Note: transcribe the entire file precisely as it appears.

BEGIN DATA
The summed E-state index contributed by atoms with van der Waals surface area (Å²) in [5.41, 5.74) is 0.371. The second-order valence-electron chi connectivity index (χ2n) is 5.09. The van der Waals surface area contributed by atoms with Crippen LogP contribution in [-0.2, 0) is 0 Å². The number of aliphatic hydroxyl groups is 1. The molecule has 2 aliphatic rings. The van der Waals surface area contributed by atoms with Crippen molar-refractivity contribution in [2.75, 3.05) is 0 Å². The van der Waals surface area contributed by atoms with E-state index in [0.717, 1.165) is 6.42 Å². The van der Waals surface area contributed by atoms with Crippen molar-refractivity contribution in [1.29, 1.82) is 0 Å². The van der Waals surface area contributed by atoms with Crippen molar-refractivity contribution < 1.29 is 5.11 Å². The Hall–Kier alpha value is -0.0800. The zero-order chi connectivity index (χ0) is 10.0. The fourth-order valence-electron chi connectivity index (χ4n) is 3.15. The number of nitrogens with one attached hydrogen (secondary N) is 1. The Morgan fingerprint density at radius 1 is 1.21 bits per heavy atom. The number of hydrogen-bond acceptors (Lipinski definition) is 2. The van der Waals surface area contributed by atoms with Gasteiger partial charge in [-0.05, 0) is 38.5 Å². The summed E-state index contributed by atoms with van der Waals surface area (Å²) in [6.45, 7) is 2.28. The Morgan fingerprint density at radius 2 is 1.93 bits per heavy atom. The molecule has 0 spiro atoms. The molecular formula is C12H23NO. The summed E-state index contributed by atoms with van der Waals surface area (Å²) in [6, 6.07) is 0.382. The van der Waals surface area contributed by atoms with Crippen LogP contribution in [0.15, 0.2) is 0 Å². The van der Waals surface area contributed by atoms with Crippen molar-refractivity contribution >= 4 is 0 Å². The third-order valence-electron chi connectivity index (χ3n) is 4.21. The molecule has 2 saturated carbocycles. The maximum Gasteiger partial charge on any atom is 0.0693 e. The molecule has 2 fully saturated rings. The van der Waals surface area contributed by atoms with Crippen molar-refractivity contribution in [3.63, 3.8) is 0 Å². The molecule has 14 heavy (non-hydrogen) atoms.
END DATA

The summed E-state index contributed by atoms with van der Waals surface area (Å²) in [5.41, 5.74) is 0.371. The second-order valence-electron chi connectivity index (χ2n) is 5.09. The van der Waals surface area contributed by atoms with Crippen LogP contribution in [-0.2, 0) is 0 Å². The number of aliphatic hydroxyl groups is 1. The molecule has 2 aliphatic rings. The van der Waals surface area contributed by atoms with Crippen molar-refractivity contribution in [2.75, 3.05) is 0 Å². The van der Waals surface area contributed by atoms with E-state index in [0.717, 1.165) is 6.42 Å². The van der Waals surface area contributed by atoms with Crippen molar-refractivity contribution in [1.29, 1.82) is 0 Å². The van der Waals surface area contributed by atoms with Crippen molar-refractivity contribution < 1.29 is 5.11 Å². The Hall–Kier alpha value is -0.0800. The zero-order chi connectivity index (χ0) is 10.0. The fourth-order valence-electron chi connectivity index (χ4n) is 3.15. The number of nitrogens with one attached hydrogen (secondary N) is 1. The Morgan fingerprint density at radius 1 is 1.21 bits per heavy atom. The number of hydrogen-bond acceptors (Lipinski definition) is 2. The van der Waals surface area contributed by atoms with Gasteiger partial charge in [-0.05, 0) is 38.5 Å². The summed E-state index contributed by atoms with van der Waals surface area (Å²) in [6.45, 7) is 2.28. The Morgan fingerprint density at radius 2 is 1.93 bits per heavy atom. The molecule has 0 spiro atoms. The molecular formula is C12H23NO. The summed E-state index contributed by atoms with van der Waals surface area (Å²) in [6, 6.07) is 0.382. The van der Waals surface area contributed by atoms with Crippen LogP contribution in [0.15, 0.2) is 0 Å². The van der Waals surface area contributed by atoms with Crippen molar-refractivity contribution >= 4 is 0 Å². The third-order valence-electron chi connectivity index (χ3n) is 4.21. The molecule has 2 saturated carbocycles. The maximum Gasteiger partial charge on any atom is 0.0693 e. The molecule has 2 fully saturated rings. The van der Waals surface area contributed by atoms with Crippen molar-refractivity contribution in [3.63, 3.8) is 0 Å². The molecule has 14 heavy (non-hydrogen) atoms.